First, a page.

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JFSF Vol 3, No 3, September 2018, p.128-131

doi: 10.22540/JFSF-03-128

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Original Article

The prevalence of sarcopenia in fallers and those at risk of falls in a secondary care falls unit as measured by bioimpedance analysis

Katherine Sarah Barnes1, Barbara Smeed1, Rachael Taylor1, Victoria Hood2, Katherine Brooke-Wavell3, Adrian Slee4, Jesper Ryg5, Tahir Masud1

  1. Department of Geriatric Medicine, Nottingham University Hospitals NHS Trust, Nottingham, UK
  2. Department of Academic Physiotherapy, University of Nottingham, Nottingham, UK
  3. School of Sport, Exercise and Health sciences, Loughborough University, Loughborough, UK
  4. Institute of Liver and Digestive Health, Royal Free Medical School, University College London, London, UK
  5. Department of Geriatric Medicine, Odense University Hospital, Odense, Denmark

Keywords: Sarcopenia, Falls, Bio-impedance, Prevalence, Muscle


Abstract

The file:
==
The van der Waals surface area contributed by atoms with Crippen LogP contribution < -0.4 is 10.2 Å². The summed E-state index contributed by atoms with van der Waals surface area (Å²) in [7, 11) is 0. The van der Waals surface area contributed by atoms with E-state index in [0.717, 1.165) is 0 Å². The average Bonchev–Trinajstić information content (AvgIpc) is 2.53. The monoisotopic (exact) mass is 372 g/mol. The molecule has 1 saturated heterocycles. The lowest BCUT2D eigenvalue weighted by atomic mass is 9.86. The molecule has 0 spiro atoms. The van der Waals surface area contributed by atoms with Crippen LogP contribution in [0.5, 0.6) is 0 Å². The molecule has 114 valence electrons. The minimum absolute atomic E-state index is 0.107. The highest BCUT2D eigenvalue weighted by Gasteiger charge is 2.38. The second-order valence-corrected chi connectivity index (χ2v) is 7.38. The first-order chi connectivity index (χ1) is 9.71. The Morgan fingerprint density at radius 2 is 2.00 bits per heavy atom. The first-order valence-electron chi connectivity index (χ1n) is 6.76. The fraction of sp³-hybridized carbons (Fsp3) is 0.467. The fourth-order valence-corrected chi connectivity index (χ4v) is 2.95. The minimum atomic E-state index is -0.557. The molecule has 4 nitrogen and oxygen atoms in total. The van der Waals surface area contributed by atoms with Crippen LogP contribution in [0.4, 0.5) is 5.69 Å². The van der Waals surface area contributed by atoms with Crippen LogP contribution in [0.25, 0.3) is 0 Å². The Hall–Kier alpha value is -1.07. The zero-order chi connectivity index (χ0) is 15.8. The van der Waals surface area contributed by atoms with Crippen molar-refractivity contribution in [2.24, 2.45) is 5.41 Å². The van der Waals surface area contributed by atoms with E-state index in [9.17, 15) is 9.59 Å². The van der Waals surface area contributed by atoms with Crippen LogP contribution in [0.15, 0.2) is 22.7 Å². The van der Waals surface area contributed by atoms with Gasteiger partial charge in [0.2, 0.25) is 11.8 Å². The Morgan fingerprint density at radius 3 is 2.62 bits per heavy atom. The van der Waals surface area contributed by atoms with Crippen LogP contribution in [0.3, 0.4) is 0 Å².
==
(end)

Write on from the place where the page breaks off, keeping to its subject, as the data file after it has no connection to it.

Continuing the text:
Objectives: Sarcopenia is characterised by loss of skeletal muscle mass and strength with adverse outcomes: physical disability, poor quality of life and death. Low muscle mass and strength are risk factors for falls, although there are few data available on the prevalence of sarcopenia in fallers. This study aimed to determine prevalence of sarcopenia in older people referred to a falls clinic. Methods: Consecutive patients referred to a secondary care falls unit were recruited. Sarcopenia was diagnosed using the European Working Group on Sarcopenia definition (low muscle mass and function) and cut-off points. Bio-impedance measured appendicular skeletal muscle mass. Gait speed and grip strength were functional measures. Results: Fifty-eight patients were recruited. Mean (SD) grip strength for women and men respectively were 17.9 (4.9) and 29.9(8.7) kg, mean (SD) gait speeds were 0.61(0.18) and 0.72 (0.4) m/s, mean (SD) appendicular skeletal muscle index in women and men were 6.98(1.0) and 7.85 (1.0) kg/m2 (p=0.018). Prevalence of sarcopenia was 9.8% (95% CI=1.6%-18%). Conclusions: Sarcopenia, as measured by bio-impedance is not uncommon in older people accessing a secondary care falls clinic. Bio-impedance was simple to perform, although further validation against gold standard methods is needed. As nutritional and exercise interventions for sarcopenia are available, simple methods for diagnosing sarcopenia in fallers should be considered.